That, Which, or Who?


Can you tell the difference between these two sentences?

  •  The outhouse that Bubba built fell down.
  • The outhouse, which Bubba built, fell down.

If these two seem to say the same thing, read them again. There is a slight difference in what each sentence communicates. If you can tell the difference, you will have no trouble with this lesson. If you don’t get it, read on. It should start to become clear.

The obvious visual difference is that the first sentence uses that and the second uses which (and has some commas). Many writers aren’t clear about when to use one and when to use the other.

The difference in meaning has to do with what grammarians call essential and non-essential clauses. Both sentences include a clause, a group of words that contains a subject and a verb. In the first sentence, the clause we are concerned with is that Bubba built. In the second sentence, it is which Bubba built.

The clause in the first sentence is an essential clause. This is because if you remove the clause from the sentence, you make an important change to what it is saying. The words that Bubba built clarify exactly which outhouse fell down. Without this clause, the reader might be confused about which outhouse you meant. There may be more than one outhouse.

In the second sentence, the idea that Bubba built the outhouse isn’t as important. It’s non-essential. The words which Bubba built add some interesting  but not necessary information. It’s a side-note, like saying: The outhouse fell down. By the way, Bubba built that particular outhouse. There doesn’t seem to be any other outhouse in the neighborhood, so it’s not important to distinguish it.

If you understand this difference, you will have no trouble remembering the rule: For an essential clause, use that; For a non-essential clause, set it off with commas and use which. It might help you to remember that commas always go with which and it is spelled with a c.

Like all grammar rules, there are times when writers break this one, but almost always in one direction. Which is sometimes used in essential clauses (e.g., Bennie wore the hat which I despise.), but that is almost never used in non-essential clauses. In general, it’s best to keep to the rule to avoid confusion.

Just to make sure you’ve got it, which word (that/which) belongs in the following sentences?

  •  The first car _____ passes the lamppost wins.
  • The red sports car, _____ belongs to Vinnie, was given a parking ticket.

Did you put that in the first sentence and which in the second? Do you see how the clause in the first sentence is essential? Without the words that passes the lamppost, the whole sentence changes. In the second sentence, you could remove the words which belongs to Vinnie, and the main idea is unchanged. That means the clause in the second sentence is non-essential.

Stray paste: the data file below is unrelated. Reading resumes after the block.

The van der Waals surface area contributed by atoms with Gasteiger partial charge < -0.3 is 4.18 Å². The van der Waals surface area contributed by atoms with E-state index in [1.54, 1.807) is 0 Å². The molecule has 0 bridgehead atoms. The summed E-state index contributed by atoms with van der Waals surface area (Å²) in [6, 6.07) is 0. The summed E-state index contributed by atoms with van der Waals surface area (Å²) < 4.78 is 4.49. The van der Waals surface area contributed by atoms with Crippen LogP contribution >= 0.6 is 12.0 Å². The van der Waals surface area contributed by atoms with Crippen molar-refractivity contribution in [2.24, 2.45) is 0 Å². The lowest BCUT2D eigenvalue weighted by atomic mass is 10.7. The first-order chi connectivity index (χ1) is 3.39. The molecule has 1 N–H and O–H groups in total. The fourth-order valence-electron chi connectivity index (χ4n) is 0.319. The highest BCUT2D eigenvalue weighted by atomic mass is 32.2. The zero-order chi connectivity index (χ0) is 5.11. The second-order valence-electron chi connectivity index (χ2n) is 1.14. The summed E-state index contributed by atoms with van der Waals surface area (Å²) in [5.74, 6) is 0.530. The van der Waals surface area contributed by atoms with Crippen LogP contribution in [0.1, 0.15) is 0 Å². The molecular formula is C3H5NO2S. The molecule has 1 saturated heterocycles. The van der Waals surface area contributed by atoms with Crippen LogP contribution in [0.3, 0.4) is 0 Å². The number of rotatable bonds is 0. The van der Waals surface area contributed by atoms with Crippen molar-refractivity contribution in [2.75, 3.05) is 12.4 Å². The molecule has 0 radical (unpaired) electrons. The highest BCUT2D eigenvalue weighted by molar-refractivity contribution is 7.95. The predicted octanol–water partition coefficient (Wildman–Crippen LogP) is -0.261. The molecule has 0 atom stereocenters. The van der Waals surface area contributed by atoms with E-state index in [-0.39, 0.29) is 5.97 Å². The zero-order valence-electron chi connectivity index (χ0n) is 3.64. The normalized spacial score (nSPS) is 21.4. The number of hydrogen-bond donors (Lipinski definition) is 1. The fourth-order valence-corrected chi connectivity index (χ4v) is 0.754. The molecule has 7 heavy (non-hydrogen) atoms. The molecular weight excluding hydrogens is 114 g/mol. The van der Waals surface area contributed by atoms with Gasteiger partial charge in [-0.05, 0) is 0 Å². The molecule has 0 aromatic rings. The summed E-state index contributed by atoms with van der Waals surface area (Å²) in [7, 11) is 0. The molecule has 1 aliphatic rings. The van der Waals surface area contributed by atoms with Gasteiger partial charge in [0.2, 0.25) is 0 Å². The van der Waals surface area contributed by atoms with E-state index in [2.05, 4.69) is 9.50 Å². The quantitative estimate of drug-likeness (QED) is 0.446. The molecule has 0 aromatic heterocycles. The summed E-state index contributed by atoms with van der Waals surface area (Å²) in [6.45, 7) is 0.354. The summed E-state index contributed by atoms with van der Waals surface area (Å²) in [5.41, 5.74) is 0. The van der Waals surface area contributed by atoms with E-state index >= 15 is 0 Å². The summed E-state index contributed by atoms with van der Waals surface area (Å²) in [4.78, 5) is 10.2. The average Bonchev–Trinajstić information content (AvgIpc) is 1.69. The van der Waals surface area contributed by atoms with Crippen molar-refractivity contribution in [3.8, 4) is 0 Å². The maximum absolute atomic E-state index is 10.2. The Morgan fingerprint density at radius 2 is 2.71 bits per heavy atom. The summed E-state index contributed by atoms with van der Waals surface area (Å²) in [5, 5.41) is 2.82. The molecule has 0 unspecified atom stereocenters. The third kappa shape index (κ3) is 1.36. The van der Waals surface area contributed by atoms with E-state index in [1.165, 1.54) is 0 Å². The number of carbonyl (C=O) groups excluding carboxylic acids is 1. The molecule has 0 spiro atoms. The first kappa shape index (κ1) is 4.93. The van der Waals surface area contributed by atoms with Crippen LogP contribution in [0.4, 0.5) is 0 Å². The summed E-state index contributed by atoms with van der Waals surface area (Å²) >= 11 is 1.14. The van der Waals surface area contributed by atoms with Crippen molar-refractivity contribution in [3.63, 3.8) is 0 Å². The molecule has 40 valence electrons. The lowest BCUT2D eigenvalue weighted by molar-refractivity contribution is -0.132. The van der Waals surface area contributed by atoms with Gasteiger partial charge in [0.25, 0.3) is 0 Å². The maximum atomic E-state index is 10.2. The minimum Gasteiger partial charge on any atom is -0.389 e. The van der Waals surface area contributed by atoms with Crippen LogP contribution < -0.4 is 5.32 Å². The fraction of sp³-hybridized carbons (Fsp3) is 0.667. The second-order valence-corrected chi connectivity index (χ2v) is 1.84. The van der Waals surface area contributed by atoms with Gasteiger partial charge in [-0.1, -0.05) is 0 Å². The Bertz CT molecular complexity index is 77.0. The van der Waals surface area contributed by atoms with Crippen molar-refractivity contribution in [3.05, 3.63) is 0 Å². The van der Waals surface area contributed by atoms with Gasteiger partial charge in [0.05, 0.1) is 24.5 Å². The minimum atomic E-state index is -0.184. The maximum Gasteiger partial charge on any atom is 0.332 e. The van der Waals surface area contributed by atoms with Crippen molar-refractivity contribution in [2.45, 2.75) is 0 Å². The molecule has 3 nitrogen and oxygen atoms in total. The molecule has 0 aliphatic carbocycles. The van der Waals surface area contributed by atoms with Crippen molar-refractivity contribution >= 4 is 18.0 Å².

There is one more rule to remember here: If the adjective clause modifies a person, it’s usually best to use who instead of that or which. This is a rule commonly overlooked by young writers:

Incorrect:        The neighbor that owns the poodle was at the door.

Correct:             The neighbor who owns the poodle was at the door.

Who can be used in both essential and non-essential clauses:

Essential:                    Into the foggy night rode the man who killed the King.

Non-essential:         My cousin Edgar, who robbed a bank, is in prison.

Like almost all grammar rules, there are exceptions. The principles we are providing here are an attempt to give some simple, basic guidelines about the differences between that, which, and who. Many experts, for example, consider it fine to use that rather than who when talking about people. These issues are a bit subjective and tend to change over time.


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About the Author

Brian WaskoBrian is the founder and president of One of his passions is to teach young people how to write better.View all posts by Brian Wasko

  1. Brian Wasko
    Brian Wasko01-13-2012

    I’m a little confused by your question, CFloyd, but I think it’s just a mistake in the way you wrote it. Do you mean “Bennie wore the hat which I despise” would be better just “Bennie wore the hat I despise”?

    The answer is yes. I probably could have come up with a better example. Whenever it’s possible to eliminate “that” (or in fewer cases “which”) from an essential clause, you should. This is an issue of style, however, not strictly grammar. It’s not INCORRECT to say “Bennie wore the hat that I despise,” but it’s simpler and equally clear to leave out the “that.”

  2. CFloyd

    For “that/which” in “Bennie wore the hat which I despise.”, as you suggested, shouldn’t it just be made to say … that I despise? What is the situation called with “that” where it can be removed and the sentence still make sense. I seem to remember some editor or professor saying to remove “that” any time you can. Hope THAT made sense. 🙂

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